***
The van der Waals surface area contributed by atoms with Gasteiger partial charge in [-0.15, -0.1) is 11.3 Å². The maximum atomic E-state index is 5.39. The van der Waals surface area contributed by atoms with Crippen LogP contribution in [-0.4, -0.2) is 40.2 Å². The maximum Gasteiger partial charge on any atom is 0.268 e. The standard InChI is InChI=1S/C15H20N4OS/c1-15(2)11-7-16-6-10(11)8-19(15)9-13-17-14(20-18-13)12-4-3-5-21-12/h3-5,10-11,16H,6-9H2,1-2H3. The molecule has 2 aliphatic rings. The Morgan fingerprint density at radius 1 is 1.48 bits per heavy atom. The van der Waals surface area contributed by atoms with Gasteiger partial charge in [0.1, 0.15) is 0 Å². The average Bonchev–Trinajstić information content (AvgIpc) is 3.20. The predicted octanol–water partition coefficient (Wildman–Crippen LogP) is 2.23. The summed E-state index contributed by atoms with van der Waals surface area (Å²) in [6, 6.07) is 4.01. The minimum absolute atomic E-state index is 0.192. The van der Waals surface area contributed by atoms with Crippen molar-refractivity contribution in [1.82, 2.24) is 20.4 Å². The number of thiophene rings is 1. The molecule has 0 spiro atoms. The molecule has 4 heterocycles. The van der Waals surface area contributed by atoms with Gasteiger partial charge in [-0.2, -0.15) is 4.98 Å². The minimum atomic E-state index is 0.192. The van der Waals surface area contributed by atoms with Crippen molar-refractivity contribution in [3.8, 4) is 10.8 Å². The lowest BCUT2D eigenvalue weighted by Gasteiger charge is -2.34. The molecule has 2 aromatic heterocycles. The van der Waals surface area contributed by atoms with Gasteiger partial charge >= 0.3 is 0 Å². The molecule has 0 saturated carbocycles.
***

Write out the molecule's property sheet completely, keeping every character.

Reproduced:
The van der Waals surface area contributed by atoms with Gasteiger partial charge in [-0.15, -0.1) is 11.3 Å². The maximum atomic E-state index is 5.39. The van der Waals surface area contributed by atoms with Crippen LogP contribution in [-0.4, -0.2) is 40.2 Å². The maximum Gasteiger partial charge on any atom is 0.268 e. The standard InChI is InChI=1S/C15H20N4OS/c1-15(2)11-7-16-6-10(11)8-19(15)9-13-17-14(20-18-13)12-4-3-5-21-12/h3-5,10-11,16H,6-9H2,1-2H3. The molecule has 2 aliphatic rings. The Morgan fingerprint density at radius 1 is 1.48 bits per heavy atom. The van der Waals surface area contributed by atoms with Gasteiger partial charge in [0.1, 0.15) is 0 Å². The average Bonchev–Trinajstić information content (AvgIpc) is 3.20. The predicted octanol–water partition coefficient (Wildman–Crippen LogP) is 2.23. The summed E-state index contributed by atoms with van der Waals surface area (Å²) in [6, 6.07) is 4.01. The minimum absolute atomic E-state index is 0.192. The van der Waals surface area contributed by atoms with Crippen molar-refractivity contribution in [1.82, 2.24) is 20.4 Å². The number of thiophene rings is 1. The molecule has 0 spiro atoms. The molecule has 4 heterocycles. The van der Waals surface area contributed by atoms with Gasteiger partial charge in [-0.2, -0.15) is 4.98 Å². The minimum atomic E-state index is 0.192. The van der Waals surface area contributed by atoms with Crippen molar-refractivity contribution in [3.8, 4) is 10.8 Å². The lowest BCUT2D eigenvalue weighted by Gasteiger charge is -2.34. The molecule has 2 aromatic heterocycles. The van der Waals surface area contributed by atoms with Gasteiger partial charge >= 0.3 is 0 Å². The molecule has 0 saturated carbocycles.